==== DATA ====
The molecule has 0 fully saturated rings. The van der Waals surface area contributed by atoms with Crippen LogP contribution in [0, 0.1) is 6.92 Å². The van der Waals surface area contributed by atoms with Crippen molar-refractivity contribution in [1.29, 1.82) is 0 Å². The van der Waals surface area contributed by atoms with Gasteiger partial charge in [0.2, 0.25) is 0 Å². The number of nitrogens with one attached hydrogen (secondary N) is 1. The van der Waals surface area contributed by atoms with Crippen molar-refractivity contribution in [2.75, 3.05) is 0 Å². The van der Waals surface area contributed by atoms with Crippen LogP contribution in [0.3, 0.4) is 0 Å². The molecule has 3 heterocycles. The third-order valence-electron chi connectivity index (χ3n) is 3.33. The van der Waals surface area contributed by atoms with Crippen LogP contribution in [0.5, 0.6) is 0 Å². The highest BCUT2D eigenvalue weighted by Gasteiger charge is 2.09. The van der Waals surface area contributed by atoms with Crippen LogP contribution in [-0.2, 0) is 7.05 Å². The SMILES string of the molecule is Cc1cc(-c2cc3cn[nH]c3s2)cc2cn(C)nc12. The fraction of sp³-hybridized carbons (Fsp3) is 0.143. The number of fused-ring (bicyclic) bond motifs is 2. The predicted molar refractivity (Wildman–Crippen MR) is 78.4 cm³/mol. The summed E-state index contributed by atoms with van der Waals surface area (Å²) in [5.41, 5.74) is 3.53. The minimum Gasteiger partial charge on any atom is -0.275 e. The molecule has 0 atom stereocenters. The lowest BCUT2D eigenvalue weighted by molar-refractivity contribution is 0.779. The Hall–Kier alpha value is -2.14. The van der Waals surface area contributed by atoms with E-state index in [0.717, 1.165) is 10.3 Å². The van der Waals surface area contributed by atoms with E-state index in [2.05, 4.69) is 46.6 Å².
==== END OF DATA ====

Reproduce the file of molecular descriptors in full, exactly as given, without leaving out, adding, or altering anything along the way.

The molecule has 0 fully saturated rings. The van der Waals surface area contributed by atoms with Crippen LogP contribution in [0, 0.1) is 6.92 Å². The van der Waals surface area contributed by atoms with Crippen molar-refractivity contribution in [1.29, 1.82) is 0 Å². The van der Waals surface area contributed by atoms with Gasteiger partial charge in [0.2, 0.25) is 0 Å². The number of nitrogens with one attached hydrogen (secondary N) is 1. The van der Waals surface area contributed by atoms with Crippen molar-refractivity contribution in [2.75, 3.05) is 0 Å². The van der Waals surface area contributed by atoms with Crippen LogP contribution in [0.3, 0.4) is 0 Å². The molecule has 3 heterocycles. The third-order valence-electron chi connectivity index (χ3n) is 3.33. The van der Waals surface area contributed by atoms with Crippen LogP contribution in [0.5, 0.6) is 0 Å². The highest BCUT2D eigenvalue weighted by Gasteiger charge is 2.09. The van der Waals surface area contributed by atoms with Crippen LogP contribution in [-0.2, 0) is 7.05 Å². The SMILES string of the molecule is Cc1cc(-c2cc3cn[nH]c3s2)cc2cn(C)nc12. The fraction of sp³-hybridized carbons (Fsp3) is 0.143. The number of fused-ring (bicyclic) bond motifs is 2. The predicted molar refractivity (Wildman–Crippen MR) is 78.4 cm³/mol. The summed E-state index contributed by atoms with van der Waals surface area (Å²) in [5.41, 5.74) is 3.53. The minimum Gasteiger partial charge on any atom is -0.275 e. The molecule has 0 atom stereocenters. The lowest BCUT2D eigenvalue weighted by molar-refractivity contribution is 0.779. The Hall–Kier alpha value is -2.14. The van der Waals surface area contributed by atoms with E-state index in [0.717, 1.165) is 10.3 Å². The van der Waals surface area contributed by atoms with E-state index in [2.05, 4.69) is 46.6 Å².